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Installation Artist | Lin Shuen-long

  • Date:2016-02-05
Installation Artist | Lin Shuen-long

  • Chinese Name: 林舜龍
  • Born: 1958
  • Birthplace: Taichung City (Central Taiwan)
  • Do You Know That…?
  • Impacted by the suffering of children caught in the Syrian civil war, Lin's recent creation, "Child of the World (世界的孩子)," is a blue-colored child statue of mixed ethnicity with a gender-neutral figure. The breath-holding expression refers to the drowned Syrian boy founded on European shores while the smile represents children's innocence in the turbulent world.

Lin Shuen-long is a Taiwanese installation artist whose artworks have appeared in several prominent public art festivals in Japan. His large-scale creations serve to connect people with their land and boost the public's awareness of environmental and demographic issues.

After graduating with a bachelor's degree in fine arts from Nihon University, Lin pursued a master's degree in mural painting from the University of Tokyo. In 1991, Lin attended École nationale supérieure des Beaux-Arts in Paris and resided in France as an artist until 1996.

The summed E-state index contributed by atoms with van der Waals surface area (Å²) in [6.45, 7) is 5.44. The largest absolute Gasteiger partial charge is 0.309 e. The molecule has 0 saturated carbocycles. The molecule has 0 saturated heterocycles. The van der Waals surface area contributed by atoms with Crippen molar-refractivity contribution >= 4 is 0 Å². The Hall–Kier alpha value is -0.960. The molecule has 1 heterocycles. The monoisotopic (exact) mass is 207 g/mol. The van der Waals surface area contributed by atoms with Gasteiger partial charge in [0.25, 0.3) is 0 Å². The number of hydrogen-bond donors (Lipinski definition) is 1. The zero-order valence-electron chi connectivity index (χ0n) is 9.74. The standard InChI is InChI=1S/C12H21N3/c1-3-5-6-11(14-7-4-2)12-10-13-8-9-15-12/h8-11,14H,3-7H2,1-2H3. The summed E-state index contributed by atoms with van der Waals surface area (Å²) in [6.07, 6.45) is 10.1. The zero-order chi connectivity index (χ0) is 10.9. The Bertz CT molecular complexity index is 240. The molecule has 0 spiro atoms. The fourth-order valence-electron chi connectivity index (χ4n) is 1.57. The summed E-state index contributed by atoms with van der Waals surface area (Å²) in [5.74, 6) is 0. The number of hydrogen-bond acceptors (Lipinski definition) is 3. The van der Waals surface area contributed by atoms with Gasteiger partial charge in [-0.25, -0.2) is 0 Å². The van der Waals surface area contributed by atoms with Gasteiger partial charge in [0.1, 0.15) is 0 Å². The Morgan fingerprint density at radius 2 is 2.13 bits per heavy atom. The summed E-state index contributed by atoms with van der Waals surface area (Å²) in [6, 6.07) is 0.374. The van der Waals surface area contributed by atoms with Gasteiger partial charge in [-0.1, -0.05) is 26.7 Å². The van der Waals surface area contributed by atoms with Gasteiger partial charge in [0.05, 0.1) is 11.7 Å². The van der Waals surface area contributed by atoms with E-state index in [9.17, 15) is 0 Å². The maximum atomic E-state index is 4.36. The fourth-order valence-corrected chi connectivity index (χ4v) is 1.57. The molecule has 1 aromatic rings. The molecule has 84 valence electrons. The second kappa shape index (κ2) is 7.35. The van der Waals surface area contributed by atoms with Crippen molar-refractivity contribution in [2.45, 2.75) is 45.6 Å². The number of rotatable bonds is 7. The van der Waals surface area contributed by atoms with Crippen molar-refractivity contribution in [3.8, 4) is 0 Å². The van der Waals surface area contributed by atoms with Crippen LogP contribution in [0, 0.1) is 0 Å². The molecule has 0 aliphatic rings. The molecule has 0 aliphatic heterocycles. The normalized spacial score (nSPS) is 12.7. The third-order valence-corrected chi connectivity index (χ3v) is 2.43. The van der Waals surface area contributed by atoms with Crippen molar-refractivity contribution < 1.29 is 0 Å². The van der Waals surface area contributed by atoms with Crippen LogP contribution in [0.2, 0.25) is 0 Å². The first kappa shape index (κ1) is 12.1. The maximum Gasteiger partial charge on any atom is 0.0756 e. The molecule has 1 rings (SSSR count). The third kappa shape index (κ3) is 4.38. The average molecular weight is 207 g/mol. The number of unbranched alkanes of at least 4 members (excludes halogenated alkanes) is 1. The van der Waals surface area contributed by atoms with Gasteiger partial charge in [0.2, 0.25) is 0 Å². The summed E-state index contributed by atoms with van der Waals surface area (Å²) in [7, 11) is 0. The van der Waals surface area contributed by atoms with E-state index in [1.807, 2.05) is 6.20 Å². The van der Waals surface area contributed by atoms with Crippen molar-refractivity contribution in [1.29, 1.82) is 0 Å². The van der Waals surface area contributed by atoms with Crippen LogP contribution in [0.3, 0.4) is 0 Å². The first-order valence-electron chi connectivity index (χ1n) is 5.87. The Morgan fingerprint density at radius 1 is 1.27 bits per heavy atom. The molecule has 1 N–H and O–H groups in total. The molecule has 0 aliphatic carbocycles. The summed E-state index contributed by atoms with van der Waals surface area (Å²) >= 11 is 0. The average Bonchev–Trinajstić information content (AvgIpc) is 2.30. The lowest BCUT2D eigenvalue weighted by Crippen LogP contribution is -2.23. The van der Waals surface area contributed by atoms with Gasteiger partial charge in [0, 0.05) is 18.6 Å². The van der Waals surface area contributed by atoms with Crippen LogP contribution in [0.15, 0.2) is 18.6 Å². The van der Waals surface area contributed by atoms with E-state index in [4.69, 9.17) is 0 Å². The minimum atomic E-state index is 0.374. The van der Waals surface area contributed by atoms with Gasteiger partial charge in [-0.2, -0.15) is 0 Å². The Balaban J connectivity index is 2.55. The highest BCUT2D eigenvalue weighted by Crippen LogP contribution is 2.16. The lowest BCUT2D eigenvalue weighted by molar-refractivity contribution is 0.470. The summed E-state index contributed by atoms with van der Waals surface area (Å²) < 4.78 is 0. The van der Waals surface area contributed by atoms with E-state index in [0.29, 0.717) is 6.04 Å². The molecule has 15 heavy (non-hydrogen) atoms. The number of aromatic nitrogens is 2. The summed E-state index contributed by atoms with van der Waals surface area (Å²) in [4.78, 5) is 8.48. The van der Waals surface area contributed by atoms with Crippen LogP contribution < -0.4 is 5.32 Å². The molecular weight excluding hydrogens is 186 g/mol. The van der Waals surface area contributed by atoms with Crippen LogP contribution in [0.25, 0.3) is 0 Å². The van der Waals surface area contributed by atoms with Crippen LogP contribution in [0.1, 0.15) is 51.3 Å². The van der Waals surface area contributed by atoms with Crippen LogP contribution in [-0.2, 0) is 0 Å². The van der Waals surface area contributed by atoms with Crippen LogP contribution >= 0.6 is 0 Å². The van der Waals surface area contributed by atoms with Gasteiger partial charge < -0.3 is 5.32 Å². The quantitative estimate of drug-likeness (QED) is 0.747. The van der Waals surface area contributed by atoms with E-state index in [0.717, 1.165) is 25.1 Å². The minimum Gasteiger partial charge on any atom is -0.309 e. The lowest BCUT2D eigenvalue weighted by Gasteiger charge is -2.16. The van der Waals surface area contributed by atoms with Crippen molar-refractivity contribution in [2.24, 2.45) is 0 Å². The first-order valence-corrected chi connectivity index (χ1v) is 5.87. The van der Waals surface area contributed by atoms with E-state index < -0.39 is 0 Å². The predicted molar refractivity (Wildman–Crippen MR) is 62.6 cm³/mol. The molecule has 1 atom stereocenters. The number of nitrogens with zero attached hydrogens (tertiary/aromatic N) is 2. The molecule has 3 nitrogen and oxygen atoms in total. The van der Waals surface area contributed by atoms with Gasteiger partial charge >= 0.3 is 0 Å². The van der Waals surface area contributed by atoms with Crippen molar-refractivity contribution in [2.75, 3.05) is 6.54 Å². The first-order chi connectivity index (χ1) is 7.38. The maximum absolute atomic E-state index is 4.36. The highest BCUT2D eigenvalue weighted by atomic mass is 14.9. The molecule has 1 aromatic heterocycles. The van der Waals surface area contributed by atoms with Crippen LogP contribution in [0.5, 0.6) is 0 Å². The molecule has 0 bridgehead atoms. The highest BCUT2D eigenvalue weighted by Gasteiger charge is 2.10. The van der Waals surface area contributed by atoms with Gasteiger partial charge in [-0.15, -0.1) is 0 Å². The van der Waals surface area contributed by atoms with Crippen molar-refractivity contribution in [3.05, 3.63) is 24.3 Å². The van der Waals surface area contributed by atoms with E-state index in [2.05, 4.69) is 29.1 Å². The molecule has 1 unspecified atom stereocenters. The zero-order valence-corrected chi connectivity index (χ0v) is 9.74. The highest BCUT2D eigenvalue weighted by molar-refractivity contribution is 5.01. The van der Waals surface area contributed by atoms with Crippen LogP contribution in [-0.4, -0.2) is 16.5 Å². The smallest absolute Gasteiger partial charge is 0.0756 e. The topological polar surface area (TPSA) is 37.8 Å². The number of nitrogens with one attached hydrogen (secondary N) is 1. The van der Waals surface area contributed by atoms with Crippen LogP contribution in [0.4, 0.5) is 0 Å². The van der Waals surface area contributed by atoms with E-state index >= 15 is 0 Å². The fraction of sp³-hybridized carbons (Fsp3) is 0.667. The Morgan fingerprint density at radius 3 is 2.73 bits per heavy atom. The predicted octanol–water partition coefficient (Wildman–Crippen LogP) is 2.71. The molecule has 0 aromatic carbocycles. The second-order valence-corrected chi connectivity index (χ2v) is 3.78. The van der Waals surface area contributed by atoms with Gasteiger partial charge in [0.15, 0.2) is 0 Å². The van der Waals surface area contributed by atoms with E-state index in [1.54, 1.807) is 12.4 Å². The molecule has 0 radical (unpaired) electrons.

In 2009, Lin was invited to join the Echigo-Tsumari Art Triennale, an international art festival launched in 2000 to revitalize the rural Echigo-Tsumari region of Niigata Prefecture in Japan. "Beyond the Border — The Mountain (跨越國境.山)," which consisted of a traditional Taiwanese gate and a water buffalo to embody the Taiwanese spirit, was installed at the venue to convey the idea of crossing the border between countries and people.

In 2012, Lin joined the Echigo-Tsumari Art Triennale with his public art "Tour.Border — Journey of Praying (遶‧境-祈福之旅).” The large-scale figures representing the maternal earth toured the streets to interact with local residents and pray for a better future.

In 2013, Lin set off for Japan again to join the Setouchi Triennale, a contemporary art festival held across dozen of islands in the Seto Inland Sea. With his new theme, "Beyond the Border — The Ocean (跨越國境・海)," Lin created a coastal plant-inspired "Ship of Seed (種子船)” on the beach of Teshima Island. Lin hopes to deliver the idea that the ocean is not what separates communities; instead, it is what connects people together.

Lin believes what makes an artwork important is not the artwork itself, but the artist's motivation and the impact of the artwork upon its viewers. After 3 years, Lin brought his "Ship of Seed" again to the Setouchi Triennale 2016. The driftwood-made ship, which is now renovated with Taiwanese elements, carried Lin's hope to spread Taiwanese culture and raise people's awareness of the environment.

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